Seriosity – How much is your email worth?


I first ran across Seriosity in a recent Wall Street Journal article. It was discussing companies dealing with ‘colleague spam’ or the problem of bacn in the workplace, where unimportant messages crowd out significant ones in your inbox. Unfortunately the article itself is subscription only, but after mentioning ClearContext and Xobni, they talk about Seriosity’s approach.

The heart of their method is a virtual currency, Serios, that you can spend to mark a message you send as important. Essentially, it’s a way of making the existing ‘important flag‘ more useful, by making it a scarce resource. The current flag doesn’t mean very much, because there’s no natural regulation of its use, so some people can mark all their messages as important, whilst others don’t use it at all. The Serios spent on a message determine how prominently it appears in the recipient’s mailboxes.

The currency system is based on studies of online games, with the recipients of messages receiving the Serios the sender spent on them, and everybody having a limited store of points to use. They’ve already done a test deployment of their product for Ebay’s internal email, with some positive quotes from the company on its usefulness but performance problems with the installed client, apparently fixed in a newer version.

I’m very happy to see something so innovative in its approach to this problem, but I do think they’ve got some significant hurdles to overcome.

For starters, I’m not convinced that colleague spam is amenable to any algorithmic solution. In the article, they use the example of a department email sent out announcing brownies in the kitchen. I like brownies! I wouldn’t want to miss out on that message when it came in, but I might not care if the same email was for carrot-cake. These sort of messages require some understanding of the content and its significance to the recipient to process. I would end up scanning the subject lines of all emails as they came in to make sure I didn’t lose a message I cared about.

On a practical level, game economies are really hard to design well, and the constraints there are only about making the experience enjoyable. For a work tool, there’s a lot of additional requirements. I’d imagine that the CEO wouldn’t want her occasional all-company messages to appear in people’s spam folders, so that would either require giving her a massive store of Serios (which would encourage inflation, and by extension require Serios to be allocated by seniority) or give her an opt-out like the existing important flag, which others would also want to use and abuse. There’s also a very unbalanced pattern of communication for certain workers who need to send out a lot of informative emails, without necessarily getting many back. For example, an office manager probably sends out a lot of all-building emails, some of which might be urgent, but which will be hard to allocate the right amount of currency to.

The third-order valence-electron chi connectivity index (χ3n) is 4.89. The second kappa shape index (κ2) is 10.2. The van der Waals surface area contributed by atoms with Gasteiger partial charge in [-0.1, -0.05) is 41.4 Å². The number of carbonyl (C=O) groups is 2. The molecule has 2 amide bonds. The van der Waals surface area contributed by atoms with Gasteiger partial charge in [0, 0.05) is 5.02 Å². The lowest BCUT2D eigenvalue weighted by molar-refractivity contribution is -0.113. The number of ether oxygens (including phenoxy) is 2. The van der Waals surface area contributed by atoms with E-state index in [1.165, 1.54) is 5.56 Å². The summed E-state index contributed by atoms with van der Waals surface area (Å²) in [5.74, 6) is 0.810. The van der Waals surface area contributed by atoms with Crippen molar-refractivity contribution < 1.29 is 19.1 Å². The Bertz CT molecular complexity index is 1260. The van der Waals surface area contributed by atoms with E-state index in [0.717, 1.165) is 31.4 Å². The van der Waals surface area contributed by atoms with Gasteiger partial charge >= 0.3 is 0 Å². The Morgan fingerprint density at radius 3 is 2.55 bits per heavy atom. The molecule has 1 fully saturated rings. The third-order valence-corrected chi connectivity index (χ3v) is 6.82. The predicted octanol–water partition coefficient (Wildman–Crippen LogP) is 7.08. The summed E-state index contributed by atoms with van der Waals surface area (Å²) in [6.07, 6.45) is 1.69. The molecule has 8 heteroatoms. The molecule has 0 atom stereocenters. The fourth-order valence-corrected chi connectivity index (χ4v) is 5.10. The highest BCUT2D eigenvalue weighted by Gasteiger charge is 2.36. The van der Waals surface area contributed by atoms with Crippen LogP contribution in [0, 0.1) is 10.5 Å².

They do also mention the analysis of the currency flow as a way of charting how the organization actually works. That’s an idea that’s close to my own heart, since it lets you see the strength of ties between people who exchange a message, something I’m trying to do by analysing which emails are actually replied to.

Seriosity have obviously been working hard on this for the last couple of years, and it looks like they’re getting close to a public release of their Attent product. I look forward to playing with this in practice, since it appears they have an open beta program I can apply for. I would link to the demo, but unfortunately the supplied url seems to be broken, though you can click on the ‘view demo’ link on this page to get to it.

Leave a Reply

Fill in your details below or click an icon to log in: Logo

You are commenting using your account. Log Out / Change )

Twitter picture

You are commenting using your Twitter account. Log Out / Change )

Facebook photo

You are commenting using your Facebook account. Log Out / Change )

Google+ photo

You are commenting using your Google+ account. Log Out / Change )

Connecting to %s

%d bloggers like this: